This poll from 60 minutes/Vanity Fair was published Aug. 31 but is making the St. Louis social media rounds today. It ranks St. Louis' ubiquitous Gateway Arch as the least impressive among the poll's choices. What do you think? Check out the other choices via the link.
UPDATE: Shortly after this posting, the numbers switched, as it was an open poll, after all. Perhaps a legion of people who are impressed with the Arch took to the poll?
Welcome to the 60 Minutes/Vanity Fair poll for September. For many, the Labor Day weekend marks the end of "summer hours," one last chance to hit the beach, hold a barbecue or engage in their favorite summer activity. After that, every kid will be back in school and the adults will be back working harder than ever.
Democratic Senator Claire McCaskill has been on the attack against her Republican opponent, criticizing Congressman Akin for controversial comments he’s made. But the comments she's attacking are not related to abortion.
So far, McCaskill has avoided attacking Congressman Akin for his comments on “legitimate rape,” which would force her to discuss her stance on the touchy issue of abortion. Instead, she’s attacking him for his comments on student loans.
It's been four years since the U.S. launched a massive bailout of the financial system and the auto industry. While much of the bailout money has been paid back, the government still owns large shares in companies such as AIG and GM, and has yet to recoup some $200 billion in bailouts.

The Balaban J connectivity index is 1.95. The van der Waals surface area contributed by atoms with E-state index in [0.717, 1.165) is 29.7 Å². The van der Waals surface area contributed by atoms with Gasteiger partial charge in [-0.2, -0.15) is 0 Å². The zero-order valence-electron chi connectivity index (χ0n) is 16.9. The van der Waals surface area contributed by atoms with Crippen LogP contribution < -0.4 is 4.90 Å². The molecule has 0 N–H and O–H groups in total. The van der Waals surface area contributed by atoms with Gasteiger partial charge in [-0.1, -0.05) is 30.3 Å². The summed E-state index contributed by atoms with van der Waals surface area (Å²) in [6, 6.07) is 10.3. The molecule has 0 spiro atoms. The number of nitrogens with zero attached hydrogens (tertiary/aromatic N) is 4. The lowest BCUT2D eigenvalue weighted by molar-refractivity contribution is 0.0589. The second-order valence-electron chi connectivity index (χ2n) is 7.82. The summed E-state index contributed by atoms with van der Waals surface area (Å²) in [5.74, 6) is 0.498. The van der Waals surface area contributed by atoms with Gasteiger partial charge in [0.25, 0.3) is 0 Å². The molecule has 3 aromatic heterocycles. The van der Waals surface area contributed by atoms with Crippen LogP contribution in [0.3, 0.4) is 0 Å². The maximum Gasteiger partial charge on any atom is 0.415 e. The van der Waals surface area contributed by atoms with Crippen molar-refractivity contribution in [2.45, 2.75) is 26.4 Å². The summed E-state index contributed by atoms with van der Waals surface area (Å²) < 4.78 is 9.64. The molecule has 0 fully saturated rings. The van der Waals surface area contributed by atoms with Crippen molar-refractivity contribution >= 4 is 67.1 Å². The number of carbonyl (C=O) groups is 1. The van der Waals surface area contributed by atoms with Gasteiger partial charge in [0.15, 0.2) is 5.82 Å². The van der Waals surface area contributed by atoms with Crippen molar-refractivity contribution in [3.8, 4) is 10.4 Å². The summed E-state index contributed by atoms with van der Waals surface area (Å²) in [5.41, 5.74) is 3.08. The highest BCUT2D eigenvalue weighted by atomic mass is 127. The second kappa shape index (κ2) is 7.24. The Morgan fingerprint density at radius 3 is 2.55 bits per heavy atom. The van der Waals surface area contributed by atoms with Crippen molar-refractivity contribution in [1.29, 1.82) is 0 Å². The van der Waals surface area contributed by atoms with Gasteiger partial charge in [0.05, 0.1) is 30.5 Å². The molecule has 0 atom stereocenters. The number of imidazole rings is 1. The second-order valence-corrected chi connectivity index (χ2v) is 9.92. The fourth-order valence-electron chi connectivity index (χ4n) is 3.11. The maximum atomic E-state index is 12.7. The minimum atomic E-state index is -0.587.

As WFIU reports: "The museum enlisted Guernsey's to help it find a home for the work through a private sale. Guernsey's President Arlan Ettinger says, 'To suggest that this might be in the $30 [million] to $40 million range, I think, is probably a fair assessment.'
That's precisely why the museum can't keep it."
Learn more via the link.
In the southwestern Indiana town of Evansville, people are a bit baffled after hearing that the town's Museum of Arts, History and Science has had a rare Pablo Picasso piece in storage for almost half a century. Curator Mary Bower says the work went unnoticed because of a clerical error.
The U.S. Census Bureau recently released estimates for insurance rates by county. This interactive map shows those rates, with darker shades representing higher uninsured rates: View the larger, interactive version here.